Dads are near-mythical fonts of knowledge to a child, and it's only with age that we realize that much of that information might not have been accurate. Some of it was simply regurgitated from the ramblings of previous dads, some of it is a massive over-generalization based on some small kernel of truth, and some of it was fabricated to mess with you or get you to behave.
Ahead of a much-deserved Father's Day, I'd like to debunk several myths related to dads and cars:
I've heard a lot of funny ones about high-octane fuel. I've heard a number of people who thing premium fuels will make their car, that only requires regular fuel, run cleaner/faster/smoother. I even knew one young lady whose father had told her that once a car had had high-octane fuel it would somehow damage the engine for it to go back to regular. She thought her Toyota Camry was somehow now a 91 Octane junkie because she accidentally hit the wrong fuel button one time.
Putting high octane fuel in a low compression engine does nothing measurable. High performance engines will suffer mightily from low octane fuel. Exceeding the requirement, in a vehicle that isn't made to take advantage of high octane fuel is just an expensive placebo.
3,000 Miles or Never
“Make sure you change your oil every 3,000 miles or your engine will explode and kill kittens!” your father might have said. This may have been a decent rule of thumb when Pops got his first car, but those days are long gone. At the time even, it was just a rule of thumb. The actual oil life of a vehicle is determined by a wide range of factors like milage, driving style, weather, oil quality, etc.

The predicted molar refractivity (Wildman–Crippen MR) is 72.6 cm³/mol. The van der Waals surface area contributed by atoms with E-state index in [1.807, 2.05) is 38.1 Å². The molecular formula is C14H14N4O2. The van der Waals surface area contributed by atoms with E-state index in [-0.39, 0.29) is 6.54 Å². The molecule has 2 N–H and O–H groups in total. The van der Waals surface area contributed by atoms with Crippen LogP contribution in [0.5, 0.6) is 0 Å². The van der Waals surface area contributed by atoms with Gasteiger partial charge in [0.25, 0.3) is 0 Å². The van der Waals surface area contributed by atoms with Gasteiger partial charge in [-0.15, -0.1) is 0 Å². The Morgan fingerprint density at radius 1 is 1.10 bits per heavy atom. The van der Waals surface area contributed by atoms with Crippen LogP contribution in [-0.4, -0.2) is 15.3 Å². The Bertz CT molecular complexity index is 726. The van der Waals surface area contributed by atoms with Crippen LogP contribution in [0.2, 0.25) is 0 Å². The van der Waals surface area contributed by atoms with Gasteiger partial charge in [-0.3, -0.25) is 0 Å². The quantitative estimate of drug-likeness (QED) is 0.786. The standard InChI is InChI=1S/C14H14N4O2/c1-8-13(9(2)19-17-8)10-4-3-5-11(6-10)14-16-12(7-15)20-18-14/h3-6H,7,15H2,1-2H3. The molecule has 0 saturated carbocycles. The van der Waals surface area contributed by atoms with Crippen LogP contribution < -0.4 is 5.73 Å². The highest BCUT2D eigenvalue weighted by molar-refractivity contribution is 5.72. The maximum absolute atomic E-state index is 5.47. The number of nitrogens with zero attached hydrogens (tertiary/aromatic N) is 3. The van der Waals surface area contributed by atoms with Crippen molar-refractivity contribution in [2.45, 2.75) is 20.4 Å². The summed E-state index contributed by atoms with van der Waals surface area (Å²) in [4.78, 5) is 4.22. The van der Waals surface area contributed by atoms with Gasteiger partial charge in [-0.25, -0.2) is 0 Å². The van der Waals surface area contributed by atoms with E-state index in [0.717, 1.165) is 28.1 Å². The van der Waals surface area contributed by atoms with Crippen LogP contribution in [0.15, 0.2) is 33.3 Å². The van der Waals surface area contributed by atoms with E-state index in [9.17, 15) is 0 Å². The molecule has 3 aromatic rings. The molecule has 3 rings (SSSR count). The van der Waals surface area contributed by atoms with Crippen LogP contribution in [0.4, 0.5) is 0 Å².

Today's cars can often manage 5,000 to 10,000 miles between oil changes, and my Fit usually only needs an oil change every 12,000 miles. The real trick is to check oil viscosity regularly, and change it when it has genuinely outlived its usefulness.
New Cars Are Death Traps
A number of people seem to be under the impression that new cars aren't safe because they crumple in an accident. “Old cars were made of steel, and that meant they were strong. By the way, I'm selling my '57 Bel Air to buy a Prius; you interested?”
The truth is that modern cars are specifically designed to absorb an accident's energy by deforming in all the places where there are no people. Old cars just whip the people inside around like gummy bears inside a cocktail shaker and then deform wherever they please, shoving a steering column (probably not collapsible) through dad's skull. I'll take my modern car, .
While we're at it, the Compact segment also has more IIHS Top Safety Picks than any other segment, so there goes another tangentially related argument.
It's Illegal To Drive With The Dome Light On
Nope. There are tons of laws regulating which exterior lights motorists have to use or not use in various situations, but virtually nothing on interior lights. It is rather annoying to drive with the dome light on, so somewhere in your bloodline someone probably just said it was illegal in order to get the kids to stop arguing and it stuck.
That said, some cops will pull you over if you're cruising with your dome light on, as it's weird behavior and could mean that you're drunk or stupid enough to be reading and driving.
You Have To Let Your Car Warm Up Before Driving It
“If you want your engine to not tear itself apart in just 10,000 miles, you'd better let that car warm up for a good five to ten minutes before driving it.” Dad never offered an explanation, but he made sure that you knew this was important.
The idea behind this is that warm oil is less viscous than cold oil, and that it pools when the car is sitting. The pooling works itself out very quickly in a working engine, and the viscosity of modern oils is much more consistent than that of older oils. It's not a good idea to hit the race track at maximum revs before reaching operation temperature, but your morning commute is certainly okay.